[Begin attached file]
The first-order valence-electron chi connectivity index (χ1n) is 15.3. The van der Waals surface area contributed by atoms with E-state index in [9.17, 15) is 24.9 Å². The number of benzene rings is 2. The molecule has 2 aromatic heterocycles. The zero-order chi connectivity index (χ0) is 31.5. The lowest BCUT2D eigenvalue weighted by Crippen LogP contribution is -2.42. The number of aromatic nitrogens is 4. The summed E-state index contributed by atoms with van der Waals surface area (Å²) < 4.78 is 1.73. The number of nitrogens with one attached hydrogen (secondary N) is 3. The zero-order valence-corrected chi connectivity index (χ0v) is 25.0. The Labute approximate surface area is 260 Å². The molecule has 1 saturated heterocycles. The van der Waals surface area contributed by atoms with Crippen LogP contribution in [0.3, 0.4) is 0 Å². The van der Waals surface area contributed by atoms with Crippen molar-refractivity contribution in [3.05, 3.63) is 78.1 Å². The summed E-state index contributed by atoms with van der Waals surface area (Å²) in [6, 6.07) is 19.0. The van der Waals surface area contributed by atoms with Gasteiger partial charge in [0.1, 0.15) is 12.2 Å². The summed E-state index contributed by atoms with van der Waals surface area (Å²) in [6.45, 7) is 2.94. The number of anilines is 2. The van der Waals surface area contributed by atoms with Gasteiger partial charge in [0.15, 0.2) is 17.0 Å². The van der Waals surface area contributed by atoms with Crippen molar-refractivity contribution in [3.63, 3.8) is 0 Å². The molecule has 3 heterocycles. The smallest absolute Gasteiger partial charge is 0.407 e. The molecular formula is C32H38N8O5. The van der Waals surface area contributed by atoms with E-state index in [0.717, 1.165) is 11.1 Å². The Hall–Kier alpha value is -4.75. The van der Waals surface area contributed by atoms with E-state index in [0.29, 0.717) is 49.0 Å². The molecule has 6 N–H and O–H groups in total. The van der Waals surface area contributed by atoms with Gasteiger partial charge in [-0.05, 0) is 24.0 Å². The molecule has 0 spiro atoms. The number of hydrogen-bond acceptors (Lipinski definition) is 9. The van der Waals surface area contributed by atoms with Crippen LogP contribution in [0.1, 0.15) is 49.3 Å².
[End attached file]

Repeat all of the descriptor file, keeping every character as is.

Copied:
The first-order valence-electron chi connectivity index (χ1n) is 15.3. The van der Waals surface area contributed by atoms with E-state index in [9.17, 15) is 24.9 Å². The number of benzene rings is 2. The molecule has 2 aromatic heterocycles. The zero-order chi connectivity index (χ0) is 31.5. The lowest BCUT2D eigenvalue weighted by Crippen LogP contribution is -2.42. The number of aromatic nitrogens is 4. The summed E-state index contributed by atoms with van der Waals surface area (Å²) < 4.78 is 1.73. The number of nitrogens with one attached hydrogen (secondary N) is 3. The zero-order valence-corrected chi connectivity index (χ0v) is 25.0. The Labute approximate surface area is 260 Å². The molecule has 1 saturated heterocycles. The van der Waals surface area contributed by atoms with Crippen LogP contribution in [0.3, 0.4) is 0 Å². The van der Waals surface area contributed by atoms with Crippen molar-refractivity contribution in [3.05, 3.63) is 78.1 Å². The summed E-state index contributed by atoms with van der Waals surface area (Å²) in [6, 6.07) is 19.0. The van der Waals surface area contributed by atoms with Gasteiger partial charge in [0.1, 0.15) is 12.2 Å². The summed E-state index contributed by atoms with van der Waals surface area (Å²) in [6.45, 7) is 2.94. The number of anilines is 2. The van der Waals surface area contributed by atoms with Gasteiger partial charge in [0.15, 0.2) is 17.0 Å². The van der Waals surface area contributed by atoms with Crippen molar-refractivity contribution in [3.63, 3.8) is 0 Å². The molecule has 3 heterocycles. The smallest absolute Gasteiger partial charge is 0.407 e. The molecular formula is C32H38N8O5. The van der Waals surface area contributed by atoms with E-state index in [0.717, 1.165) is 11.1 Å². The Hall–Kier alpha value is -4.75. The van der Waals surface area contributed by atoms with E-state index in [0.29, 0.717) is 49.0 Å². The molecule has 6 N–H and O–H groups in total. The van der Waals surface area contributed by atoms with Gasteiger partial charge in [-0.05, 0) is 24.0 Å². The molecule has 0 spiro atoms. The number of hydrogen-bond acceptors (Lipinski definition) is 9. The van der Waals surface area contributed by atoms with Crippen LogP contribution in [0.1, 0.15) is 49.3 Å².